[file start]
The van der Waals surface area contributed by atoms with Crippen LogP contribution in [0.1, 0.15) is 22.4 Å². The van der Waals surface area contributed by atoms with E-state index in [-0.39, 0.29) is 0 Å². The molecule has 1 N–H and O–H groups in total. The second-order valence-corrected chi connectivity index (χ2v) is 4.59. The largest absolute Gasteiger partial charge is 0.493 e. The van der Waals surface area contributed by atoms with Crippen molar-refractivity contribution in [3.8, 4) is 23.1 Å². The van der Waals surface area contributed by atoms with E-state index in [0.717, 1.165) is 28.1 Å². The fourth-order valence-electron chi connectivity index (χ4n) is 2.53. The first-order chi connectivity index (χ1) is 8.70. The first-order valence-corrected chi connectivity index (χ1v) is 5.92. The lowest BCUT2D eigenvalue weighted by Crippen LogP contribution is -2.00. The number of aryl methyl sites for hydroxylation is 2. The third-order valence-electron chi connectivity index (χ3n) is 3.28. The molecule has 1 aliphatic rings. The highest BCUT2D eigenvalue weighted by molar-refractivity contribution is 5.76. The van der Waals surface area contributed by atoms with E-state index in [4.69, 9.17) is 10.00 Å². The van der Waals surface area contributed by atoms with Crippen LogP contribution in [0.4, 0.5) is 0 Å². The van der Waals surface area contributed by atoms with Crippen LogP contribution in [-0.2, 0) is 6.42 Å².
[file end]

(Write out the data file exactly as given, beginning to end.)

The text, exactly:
The van der Waals surface area contributed by atoms with Crippen LogP contribution in [0.1, 0.15) is 22.4 Å². The van der Waals surface area contributed by atoms with E-state index in [-0.39, 0.29) is 0 Å². The molecule has 1 N–H and O–H groups in total. The second-order valence-corrected chi connectivity index (χ2v) is 4.59. The largest absolute Gasteiger partial charge is 0.493 e. The van der Waals surface area contributed by atoms with Crippen molar-refractivity contribution in [3.8, 4) is 23.1 Å². The van der Waals surface area contributed by atoms with E-state index in [0.717, 1.165) is 28.1 Å². The fourth-order valence-electron chi connectivity index (χ4n) is 2.53. The first-order chi connectivity index (χ1) is 8.70. The first-order valence-corrected chi connectivity index (χ1v) is 5.92. The lowest BCUT2D eigenvalue weighted by Crippen LogP contribution is -2.00. The number of aryl methyl sites for hydroxylation is 2. The third-order valence-electron chi connectivity index (χ3n) is 3.28. The molecule has 1 aliphatic rings. The highest BCUT2D eigenvalue weighted by molar-refractivity contribution is 5.76. The van der Waals surface area contributed by atoms with E-state index in [4.69, 9.17) is 10.00 Å². The van der Waals surface area contributed by atoms with Crippen LogP contribution in [0.4, 0.5) is 0 Å². The van der Waals surface area contributed by atoms with Crippen LogP contribution in [-0.2, 0) is 6.42 Å².